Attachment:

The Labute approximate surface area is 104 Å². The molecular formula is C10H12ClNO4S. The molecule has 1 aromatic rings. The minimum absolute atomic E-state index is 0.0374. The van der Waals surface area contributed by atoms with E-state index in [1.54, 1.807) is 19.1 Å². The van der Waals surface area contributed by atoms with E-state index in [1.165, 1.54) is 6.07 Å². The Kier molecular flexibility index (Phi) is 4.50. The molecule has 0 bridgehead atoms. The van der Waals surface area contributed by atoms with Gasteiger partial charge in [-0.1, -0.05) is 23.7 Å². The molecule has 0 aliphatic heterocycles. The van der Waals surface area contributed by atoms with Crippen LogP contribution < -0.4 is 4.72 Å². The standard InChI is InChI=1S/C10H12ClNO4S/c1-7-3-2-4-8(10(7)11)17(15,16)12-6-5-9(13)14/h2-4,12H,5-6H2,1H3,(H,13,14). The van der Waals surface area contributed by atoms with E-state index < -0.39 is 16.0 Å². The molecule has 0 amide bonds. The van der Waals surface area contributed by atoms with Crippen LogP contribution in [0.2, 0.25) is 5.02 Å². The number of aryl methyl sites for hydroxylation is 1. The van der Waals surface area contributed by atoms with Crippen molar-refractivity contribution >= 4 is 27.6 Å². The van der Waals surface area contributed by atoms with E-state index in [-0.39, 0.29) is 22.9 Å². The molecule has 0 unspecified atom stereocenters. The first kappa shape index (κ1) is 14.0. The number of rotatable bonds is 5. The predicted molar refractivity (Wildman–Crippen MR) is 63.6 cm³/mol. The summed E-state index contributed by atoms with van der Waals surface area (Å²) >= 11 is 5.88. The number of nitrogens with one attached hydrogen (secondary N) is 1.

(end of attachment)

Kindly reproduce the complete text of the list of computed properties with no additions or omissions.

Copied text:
The Labute approximate surface area is 104 Å². The molecular formula is C10H12ClNO4S. The molecule has 1 aromatic rings. The minimum absolute atomic E-state index is 0.0374. The van der Waals surface area contributed by atoms with E-state index in [1.54, 1.807) is 19.1 Å². The van der Waals surface area contributed by atoms with E-state index in [1.165, 1.54) is 6.07 Å². The Kier molecular flexibility index (Phi) is 4.50. The molecule has 0 bridgehead atoms. The van der Waals surface area contributed by atoms with Gasteiger partial charge in [-0.1, -0.05) is 23.7 Å². The molecule has 0 aliphatic heterocycles. The van der Waals surface area contributed by atoms with Crippen LogP contribution < -0.4 is 4.72 Å². The standard InChI is InChI=1S/C10H12ClNO4S/c1-7-3-2-4-8(10(7)11)17(15,16)12-6-5-9(13)14/h2-4,12H,5-6H2,1H3,(H,13,14). The van der Waals surface area contributed by atoms with E-state index < -0.39 is 16.0 Å². The molecule has 0 amide bonds. The van der Waals surface area contributed by atoms with Crippen LogP contribution in [0.2, 0.25) is 5.02 Å². The number of aryl methyl sites for hydroxylation is 1. The van der Waals surface area contributed by atoms with Crippen molar-refractivity contribution >= 4 is 27.6 Å². The van der Waals surface area contributed by atoms with E-state index in [-0.39, 0.29) is 22.9 Å². The molecule has 0 unspecified atom stereocenters. The first kappa shape index (κ1) is 14.0. The number of rotatable bonds is 5. The predicted molar refractivity (Wildman–Crippen MR) is 63.6 cm³/mol. The summed E-state index contributed by atoms with van der Waals surface area (Å²) >= 11 is 5.88. The number of nitrogens with one attached hydrogen (secondary N) is 1.